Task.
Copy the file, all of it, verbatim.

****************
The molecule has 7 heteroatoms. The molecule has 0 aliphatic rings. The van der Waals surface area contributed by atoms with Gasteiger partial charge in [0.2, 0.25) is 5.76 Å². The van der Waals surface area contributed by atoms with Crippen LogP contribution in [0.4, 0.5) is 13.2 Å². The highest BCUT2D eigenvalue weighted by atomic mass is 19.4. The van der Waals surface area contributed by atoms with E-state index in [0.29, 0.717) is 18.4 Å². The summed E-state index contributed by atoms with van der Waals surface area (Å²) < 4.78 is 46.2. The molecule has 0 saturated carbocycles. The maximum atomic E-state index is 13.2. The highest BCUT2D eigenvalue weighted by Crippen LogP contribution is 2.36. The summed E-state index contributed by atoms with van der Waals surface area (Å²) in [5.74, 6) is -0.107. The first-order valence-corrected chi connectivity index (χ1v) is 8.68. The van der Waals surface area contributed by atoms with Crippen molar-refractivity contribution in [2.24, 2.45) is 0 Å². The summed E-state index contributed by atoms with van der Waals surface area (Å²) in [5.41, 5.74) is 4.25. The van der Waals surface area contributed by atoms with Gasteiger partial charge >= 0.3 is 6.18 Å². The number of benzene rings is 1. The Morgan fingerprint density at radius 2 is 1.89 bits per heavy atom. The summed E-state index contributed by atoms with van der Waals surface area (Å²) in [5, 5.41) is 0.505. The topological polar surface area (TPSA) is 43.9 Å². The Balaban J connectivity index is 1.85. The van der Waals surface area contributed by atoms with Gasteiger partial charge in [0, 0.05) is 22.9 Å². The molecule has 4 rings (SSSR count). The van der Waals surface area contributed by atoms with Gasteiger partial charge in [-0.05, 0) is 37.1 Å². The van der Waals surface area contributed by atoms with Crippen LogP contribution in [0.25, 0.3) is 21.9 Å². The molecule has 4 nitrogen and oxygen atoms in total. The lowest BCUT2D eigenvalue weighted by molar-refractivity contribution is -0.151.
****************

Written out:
The molecule has 7 heteroatoms. The molecule has 0 aliphatic rings. The van der Waals surface area contributed by atoms with Gasteiger partial charge in [0.2, 0.25) is 5.76 Å². The van der Waals surface area contributed by atoms with Crippen LogP contribution in [0.4, 0.5) is 13.2 Å². The highest BCUT2D eigenvalue weighted by atomic mass is 19.4. The van der Waals surface area contributed by atoms with E-state index in [0.29, 0.717) is 18.4 Å². The summed E-state index contributed by atoms with van der Waals surface area (Å²) < 4.78 is 46.2. The molecule has 0 saturated carbocycles. The maximum atomic E-state index is 13.2. The highest BCUT2D eigenvalue weighted by Crippen LogP contribution is 2.36. The summed E-state index contributed by atoms with van der Waals surface area (Å²) in [5.74, 6) is -0.107. The first-order valence-corrected chi connectivity index (χ1v) is 8.68. The van der Waals surface area contributed by atoms with Crippen molar-refractivity contribution in [2.24, 2.45) is 0 Å². The summed E-state index contributed by atoms with van der Waals surface area (Å²) in [5.41, 5.74) is 4.25. The van der Waals surface area contributed by atoms with Gasteiger partial charge >= 0.3 is 6.18 Å². The number of benzene rings is 1. The Morgan fingerprint density at radius 2 is 1.89 bits per heavy atom. The summed E-state index contributed by atoms with van der Waals surface area (Å²) in [5, 5.41) is 0.505. The topological polar surface area (TPSA) is 43.9 Å². The Balaban J connectivity index is 1.85. The van der Waals surface area contributed by atoms with Gasteiger partial charge in [0, 0.05) is 22.9 Å². The molecule has 4 rings (SSSR count). The van der Waals surface area contributed by atoms with Gasteiger partial charge in [-0.05, 0) is 37.1 Å². The van der Waals surface area contributed by atoms with Crippen LogP contribution in [0.25, 0.3) is 21.9 Å². The molecule has 4 nitrogen and oxygen atoms in total. The lowest BCUT2D eigenvalue weighted by molar-refractivity contribution is -0.151.